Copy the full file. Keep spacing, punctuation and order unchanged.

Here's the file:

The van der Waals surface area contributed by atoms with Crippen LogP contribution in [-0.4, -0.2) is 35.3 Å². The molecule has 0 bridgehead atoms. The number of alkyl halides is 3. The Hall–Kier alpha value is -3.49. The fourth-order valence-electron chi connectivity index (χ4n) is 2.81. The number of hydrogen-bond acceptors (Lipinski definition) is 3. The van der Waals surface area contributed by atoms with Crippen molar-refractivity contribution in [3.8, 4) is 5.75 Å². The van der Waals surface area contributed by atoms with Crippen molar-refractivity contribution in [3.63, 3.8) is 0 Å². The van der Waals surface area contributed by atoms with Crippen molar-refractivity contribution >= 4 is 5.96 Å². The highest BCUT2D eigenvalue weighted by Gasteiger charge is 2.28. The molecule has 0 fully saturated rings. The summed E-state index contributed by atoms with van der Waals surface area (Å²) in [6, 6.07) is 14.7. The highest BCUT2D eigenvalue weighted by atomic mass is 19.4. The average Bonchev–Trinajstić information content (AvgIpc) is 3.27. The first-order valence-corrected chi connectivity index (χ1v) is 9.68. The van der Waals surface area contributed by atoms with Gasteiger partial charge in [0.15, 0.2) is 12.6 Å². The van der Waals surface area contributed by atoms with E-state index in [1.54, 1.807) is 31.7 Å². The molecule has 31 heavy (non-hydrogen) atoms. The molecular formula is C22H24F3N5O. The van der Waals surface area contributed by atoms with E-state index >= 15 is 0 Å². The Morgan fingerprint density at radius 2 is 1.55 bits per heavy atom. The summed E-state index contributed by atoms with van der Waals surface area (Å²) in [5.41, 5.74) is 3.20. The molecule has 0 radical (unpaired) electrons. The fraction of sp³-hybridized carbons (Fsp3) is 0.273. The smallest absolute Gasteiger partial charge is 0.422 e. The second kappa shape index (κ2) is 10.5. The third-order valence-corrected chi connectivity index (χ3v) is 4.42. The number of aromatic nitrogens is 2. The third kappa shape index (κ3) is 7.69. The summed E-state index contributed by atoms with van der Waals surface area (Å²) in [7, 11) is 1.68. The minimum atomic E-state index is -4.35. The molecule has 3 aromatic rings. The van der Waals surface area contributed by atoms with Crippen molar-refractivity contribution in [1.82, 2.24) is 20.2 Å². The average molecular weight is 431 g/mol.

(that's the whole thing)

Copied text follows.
The van der Waals surface area contributed by atoms with Crippen LogP contribution in [-0.4, -0.2) is 35.3 Å². The molecule has 0 bridgehead atoms. The number of alkyl halides is 3. The Hall–Kier alpha value is -3.49. The fourth-order valence-electron chi connectivity index (χ4n) is 2.81. The number of hydrogen-bond acceptors (Lipinski definition) is 3. The van der Waals surface area contributed by atoms with Crippen molar-refractivity contribution in [3.8, 4) is 5.75 Å². The van der Waals surface area contributed by atoms with Crippen molar-refractivity contribution in [3.63, 3.8) is 0 Å². The van der Waals surface area contributed by atoms with Crippen molar-refractivity contribution >= 4 is 5.96 Å². The highest BCUT2D eigenvalue weighted by Gasteiger charge is 2.28. The molecule has 0 fully saturated rings. The summed E-state index contributed by atoms with van der Waals surface area (Å²) in [6, 6.07) is 14.7. The highest BCUT2D eigenvalue weighted by atomic mass is 19.4. The average Bonchev–Trinajstić information content (AvgIpc) is 3.27. The first-order valence-corrected chi connectivity index (χ1v) is 9.68. The van der Waals surface area contributed by atoms with Gasteiger partial charge in [0.15, 0.2) is 12.6 Å². The van der Waals surface area contributed by atoms with E-state index in [1.54, 1.807) is 31.7 Å². The molecule has 31 heavy (non-hydrogen) atoms. The molecular formula is C22H24F3N5O. The van der Waals surface area contributed by atoms with E-state index >= 15 is 0 Å². The Morgan fingerprint density at radius 2 is 1.55 bits per heavy atom. The summed E-state index contributed by atoms with van der Waals surface area (Å²) in [5.41, 5.74) is 3.20. The molecule has 0 radical (unpaired) electrons. The fraction of sp³-hybridized carbons (Fsp3) is 0.273. The smallest absolute Gasteiger partial charge is 0.422 e. The second kappa shape index (κ2) is 10.5. The third-order valence-corrected chi connectivity index (χ3v) is 4.42. The number of aromatic nitrogens is 2. The third kappa shape index (κ3) is 7.69. The summed E-state index contributed by atoms with van der Waals surface area (Å²) in [7, 11) is 1.68. The minimum atomic E-state index is -4.35. The molecule has 3 aromatic rings. The van der Waals surface area contributed by atoms with Crippen molar-refractivity contribution in [1.82, 2.24) is 20.2 Å². The average molecular weight is 431 g/mol.